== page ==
Clinical Oncology Unit, Istituto Neurotraumatologico Italiano (I.N.I.) Grottaferrata, Rome, Italy
Received date: January 24, 2013; Accepted date: January 24, 2013; Published date: January 26, 2013
Citation: Rozzi A, Lanzetta G (2013) Palliative Surgery and Palliative Medicine for Cancer Patients: Are we Following the Same Fundamental Principles? J Palliative Care Med 3:136. doi: 10.4172/2165-7386.1000136
Copyright: © 2013 Rozzi A, et al. This is an open-access article distributed under the terms of the Creative Commons Attribution License, which permits unrestricted use, distribution, and reproduction in any medium, provided the original author and source are credited.
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In the last decades, in medical oncology, several guidelines or clinical recommendations have been defined that have supported (and are still supporting) clinicians in planning the correct therapeutic process of cancer patients.
Although the guidelines are well codified and generally followed in the treatment of cancer patients with early disease, there are still major problems in their application in end stage cancer.
In this specific field, data are quite mature and consolidated in terms of medical treatment: conversely, several issues are still being debated about the role and indications of surgery with palliative aim.
In the current issue of Journal of Palliative Care and Medicine, Hanna et al.  have presented a very interesting and comprehensive review entitled “Overview of palliative surgery: principles and priorities”. In this paper, authors have carefully defined fields of application, the priorities and educational processes that underlie palliative surgery and particular emphasis was given to the need for a better integration of surgeons with the other members of palliative care team.
In this review the first and fundamental question was about the exact meaning of palliative surgery: the authors have strengthened the concept that the key difference between palliative and non-curative surgery is represented by the intent of surgery . Hanna et al.  have remarked that emerging definition of palliative surgery should strictly follow the established principles of nonsurgical palliative care. Obvious? Not yet, unfortunately.
As recently reported by the American College of Surgeons/Cunniff- Dixon Foundation we should abandon the term of “palliative surgery” and consider the term of surgical palliative care: it means that each surgeon should apply the same basic principles that drive the palliative medicine .
Is it the right way? Probably, yes.
Such an approach could simplify many of the several issues that still exist about the role of surgery in cancer patients with far advanced or terminal disease.
This way is not a simple way: in fact, a satisfactory treatment of these patients absolutely requires multidisciplinary interventions. The palliative care team consists of several specialists that, starting from a common background, should work together to provide the best response to clinical and psychosocial need of patients.
A common background can be built only through a proper process of education and training: this common path should represent the backbone of each professional involved in the palliative care team [1,4].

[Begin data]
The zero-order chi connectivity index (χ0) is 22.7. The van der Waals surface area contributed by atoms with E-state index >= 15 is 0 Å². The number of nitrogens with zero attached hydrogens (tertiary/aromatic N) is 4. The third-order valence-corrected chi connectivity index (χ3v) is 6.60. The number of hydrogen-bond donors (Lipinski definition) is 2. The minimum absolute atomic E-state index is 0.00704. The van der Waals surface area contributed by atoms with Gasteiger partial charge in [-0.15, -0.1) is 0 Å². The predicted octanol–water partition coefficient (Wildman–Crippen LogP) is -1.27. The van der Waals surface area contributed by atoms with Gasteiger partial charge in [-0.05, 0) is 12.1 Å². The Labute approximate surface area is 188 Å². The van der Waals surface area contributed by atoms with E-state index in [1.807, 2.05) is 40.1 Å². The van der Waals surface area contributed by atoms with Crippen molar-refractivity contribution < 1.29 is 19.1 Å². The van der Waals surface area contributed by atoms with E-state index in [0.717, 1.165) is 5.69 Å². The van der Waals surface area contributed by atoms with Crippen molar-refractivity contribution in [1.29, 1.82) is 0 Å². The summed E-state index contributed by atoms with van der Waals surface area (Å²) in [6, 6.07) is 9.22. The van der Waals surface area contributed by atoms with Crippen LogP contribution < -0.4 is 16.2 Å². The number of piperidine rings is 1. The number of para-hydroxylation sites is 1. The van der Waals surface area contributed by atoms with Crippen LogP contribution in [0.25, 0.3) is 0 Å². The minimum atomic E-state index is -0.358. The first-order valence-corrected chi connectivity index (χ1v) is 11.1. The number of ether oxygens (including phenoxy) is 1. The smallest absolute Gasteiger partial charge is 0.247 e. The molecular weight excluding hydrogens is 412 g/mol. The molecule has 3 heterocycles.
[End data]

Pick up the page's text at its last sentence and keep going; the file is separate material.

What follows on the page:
Progress of knowledge in cancer care is leading towards an increasing complexity that reinforces the importance of a multidisciplinary approach for diagnosis, treatment and supportive care of cancer patients.
A recent paper of Temel et al.  has evaluated the introduction of palliative care earlier in the course of illness : early palliative care resulted in improved quality of life, a better understanding in patients of changes in their prognosis and, surprisingly, in a better survival [5,6].
Undoubtedly, the article by Hanna et al.  is of outstanding interest and we sincerely appreciate the precision and clarity of their work: the theoretical and practical approach should be widely followed and we must increase our efforts to make this process more homogeneous worldwide.
Our approach must be patient-centered and each member of the palliative care team should work in equal partnership with other colleagues: in palliative care we should forget the concept of vertical hierarchy and stress the need for a horizontal hierarchy among the different specialists.
We should give less credit to personal beliefs and experiences and understand that it is absolutely necessary that all specialists involved in the care of cancer patients depart from the real needs of the patient using the same basic principles of palliative care.
Although to varying degrees in the different areas of the world, this is a process still in progress: we must continue to debate with each other to improve, more and more, our acting together.
Only starting from a common background and following the same theoric and practical principles we’ll reach the same fundamental purpose: the right care for the right patient in the right moment.
As reported by Hanna et al. , palliative surgery is common in surgical oncology practice and it accounts for approximately 10-20% of surgery performed: mainly in patient’s end-stage cancer, treatment decisions must be discussed and shared within a palliative care team. We are facing a great challenge and patients ask us a sharp change in attitudes and praxis: are we ready?
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